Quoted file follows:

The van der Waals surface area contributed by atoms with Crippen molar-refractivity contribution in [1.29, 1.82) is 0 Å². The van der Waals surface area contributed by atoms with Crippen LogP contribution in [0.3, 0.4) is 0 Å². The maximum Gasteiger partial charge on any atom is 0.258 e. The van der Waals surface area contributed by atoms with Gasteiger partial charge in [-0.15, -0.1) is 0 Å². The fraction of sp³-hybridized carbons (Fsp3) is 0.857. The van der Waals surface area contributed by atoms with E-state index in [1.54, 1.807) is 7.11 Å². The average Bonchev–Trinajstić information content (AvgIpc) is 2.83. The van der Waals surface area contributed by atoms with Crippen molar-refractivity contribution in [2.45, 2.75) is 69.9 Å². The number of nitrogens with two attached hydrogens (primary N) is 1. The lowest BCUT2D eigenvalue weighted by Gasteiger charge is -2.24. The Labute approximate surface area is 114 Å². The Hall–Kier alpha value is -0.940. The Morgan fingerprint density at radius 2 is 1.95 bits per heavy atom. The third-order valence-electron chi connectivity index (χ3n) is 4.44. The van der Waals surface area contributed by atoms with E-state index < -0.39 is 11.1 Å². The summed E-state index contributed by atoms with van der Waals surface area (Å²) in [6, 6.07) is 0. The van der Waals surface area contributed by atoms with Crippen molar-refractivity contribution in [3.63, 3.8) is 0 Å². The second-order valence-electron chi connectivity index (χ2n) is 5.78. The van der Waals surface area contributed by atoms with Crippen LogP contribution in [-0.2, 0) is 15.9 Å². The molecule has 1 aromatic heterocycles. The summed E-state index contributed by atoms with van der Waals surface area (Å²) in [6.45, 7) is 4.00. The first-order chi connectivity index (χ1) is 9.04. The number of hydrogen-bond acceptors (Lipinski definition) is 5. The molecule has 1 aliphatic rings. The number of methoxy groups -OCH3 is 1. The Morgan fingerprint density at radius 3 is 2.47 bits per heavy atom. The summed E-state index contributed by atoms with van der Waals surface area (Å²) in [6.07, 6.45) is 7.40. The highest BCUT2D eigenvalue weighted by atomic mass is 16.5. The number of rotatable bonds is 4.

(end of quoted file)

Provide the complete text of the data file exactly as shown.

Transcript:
The van der Waals surface area contributed by atoms with Crippen molar-refractivity contribution in [1.29, 1.82) is 0 Å². The van der Waals surface area contributed by atoms with Crippen LogP contribution in [0.3, 0.4) is 0 Å². The maximum Gasteiger partial charge on any atom is 0.258 e. The van der Waals surface area contributed by atoms with Gasteiger partial charge in [-0.15, -0.1) is 0 Å². The fraction of sp³-hybridized carbons (Fsp3) is 0.857. The van der Waals surface area contributed by atoms with E-state index in [1.54, 1.807) is 7.11 Å². The average Bonchev–Trinajstić information content (AvgIpc) is 2.83. The van der Waals surface area contributed by atoms with Crippen molar-refractivity contribution in [2.45, 2.75) is 69.9 Å². The number of nitrogens with two attached hydrogens (primary N) is 1. The lowest BCUT2D eigenvalue weighted by Gasteiger charge is -2.24. The Labute approximate surface area is 114 Å². The Hall–Kier alpha value is -0.940. The Morgan fingerprint density at radius 2 is 1.95 bits per heavy atom. The third-order valence-electron chi connectivity index (χ3n) is 4.44. The van der Waals surface area contributed by atoms with E-state index < -0.39 is 11.1 Å². The summed E-state index contributed by atoms with van der Waals surface area (Å²) in [6, 6.07) is 0. The van der Waals surface area contributed by atoms with Crippen molar-refractivity contribution in [3.63, 3.8) is 0 Å². The second-order valence-electron chi connectivity index (χ2n) is 5.78. The van der Waals surface area contributed by atoms with Crippen LogP contribution in [-0.2, 0) is 15.9 Å². The molecule has 1 aromatic heterocycles. The summed E-state index contributed by atoms with van der Waals surface area (Å²) in [6.45, 7) is 4.00. The first-order chi connectivity index (χ1) is 9.04. The number of hydrogen-bond acceptors (Lipinski definition) is 5. The molecule has 1 aliphatic rings. The number of methoxy groups -OCH3 is 1. The Morgan fingerprint density at radius 3 is 2.47 bits per heavy atom. The summed E-state index contributed by atoms with van der Waals surface area (Å²) in [6.07, 6.45) is 7.40. The highest BCUT2D eigenvalue weighted by atomic mass is 16.5. The number of rotatable bonds is 4.